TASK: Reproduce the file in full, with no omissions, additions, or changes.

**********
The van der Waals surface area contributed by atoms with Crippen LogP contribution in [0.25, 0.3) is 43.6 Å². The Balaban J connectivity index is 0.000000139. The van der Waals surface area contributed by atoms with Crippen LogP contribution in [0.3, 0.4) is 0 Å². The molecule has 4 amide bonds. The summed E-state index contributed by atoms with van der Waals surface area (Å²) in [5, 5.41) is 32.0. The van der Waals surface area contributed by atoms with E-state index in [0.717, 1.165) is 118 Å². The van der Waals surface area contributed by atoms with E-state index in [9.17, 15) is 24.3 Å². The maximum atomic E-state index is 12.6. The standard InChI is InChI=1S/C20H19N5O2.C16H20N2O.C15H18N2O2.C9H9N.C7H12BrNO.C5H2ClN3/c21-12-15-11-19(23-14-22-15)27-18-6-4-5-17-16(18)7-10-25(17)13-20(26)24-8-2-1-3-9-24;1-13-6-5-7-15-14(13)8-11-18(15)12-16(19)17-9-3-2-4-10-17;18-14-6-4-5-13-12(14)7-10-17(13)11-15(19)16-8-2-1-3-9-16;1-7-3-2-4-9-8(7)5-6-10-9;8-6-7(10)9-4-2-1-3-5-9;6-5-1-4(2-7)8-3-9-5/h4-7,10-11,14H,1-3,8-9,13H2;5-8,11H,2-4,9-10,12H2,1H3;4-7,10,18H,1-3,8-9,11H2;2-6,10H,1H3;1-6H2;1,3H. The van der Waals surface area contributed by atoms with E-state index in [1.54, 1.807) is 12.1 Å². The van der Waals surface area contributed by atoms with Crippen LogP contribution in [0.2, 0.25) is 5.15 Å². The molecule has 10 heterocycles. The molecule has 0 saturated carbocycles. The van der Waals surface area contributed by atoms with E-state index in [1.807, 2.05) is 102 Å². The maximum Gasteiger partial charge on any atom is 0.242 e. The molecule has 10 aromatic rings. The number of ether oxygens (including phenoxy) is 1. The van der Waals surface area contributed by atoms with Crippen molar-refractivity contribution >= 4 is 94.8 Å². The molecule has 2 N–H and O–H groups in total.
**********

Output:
The van der Waals surface area contributed by atoms with Crippen LogP contribution in [0.25, 0.3) is 43.6 Å². The Balaban J connectivity index is 0.000000139. The van der Waals surface area contributed by atoms with Crippen LogP contribution in [0.3, 0.4) is 0 Å². The molecule has 4 amide bonds. The summed E-state index contributed by atoms with van der Waals surface area (Å²) in [5, 5.41) is 32.0. The van der Waals surface area contributed by atoms with E-state index in [0.717, 1.165) is 118 Å². The van der Waals surface area contributed by atoms with E-state index in [9.17, 15) is 24.3 Å². The maximum atomic E-state index is 12.6. The standard InChI is InChI=1S/C20H19N5O2.C16H20N2O.C15H18N2O2.C9H9N.C7H12BrNO.C5H2ClN3/c21-12-15-11-19(23-14-22-15)27-18-6-4-5-17-16(18)7-10-25(17)13-20(26)24-8-2-1-3-9-24;1-13-6-5-7-15-14(13)8-11-18(15)12-16(19)17-9-3-2-4-10-17;18-14-6-4-5-13-12(14)7-10-17(13)11-15(19)16-8-2-1-3-9-16;1-7-3-2-4-9-8(7)5-6-10-9;8-6-7(10)9-4-2-1-3-5-9;6-5-1-4(2-7)8-3-9-5/h4-7,10-11,14H,1-3,8-9,13H2;5-8,11H,2-4,9-10,12H2,1H3;4-7,10,18H,1-3,8-9,11H2;2-6,10H,1H3;1-6H2;1,3H. The van der Waals surface area contributed by atoms with E-state index in [1.54, 1.807) is 12.1 Å². The van der Waals surface area contributed by atoms with Crippen LogP contribution in [0.2, 0.25) is 5.15 Å². The molecule has 10 heterocycles. The molecule has 0 saturated carbocycles. The van der Waals surface area contributed by atoms with E-state index in [1.807, 2.05) is 102 Å². The maximum Gasteiger partial charge on any atom is 0.242 e. The molecule has 10 aromatic rings. The number of ether oxygens (including phenoxy) is 1. The van der Waals surface area contributed by atoms with Crippen molar-refractivity contribution >= 4 is 94.8 Å². The molecule has 2 N–H and O–H groups in total.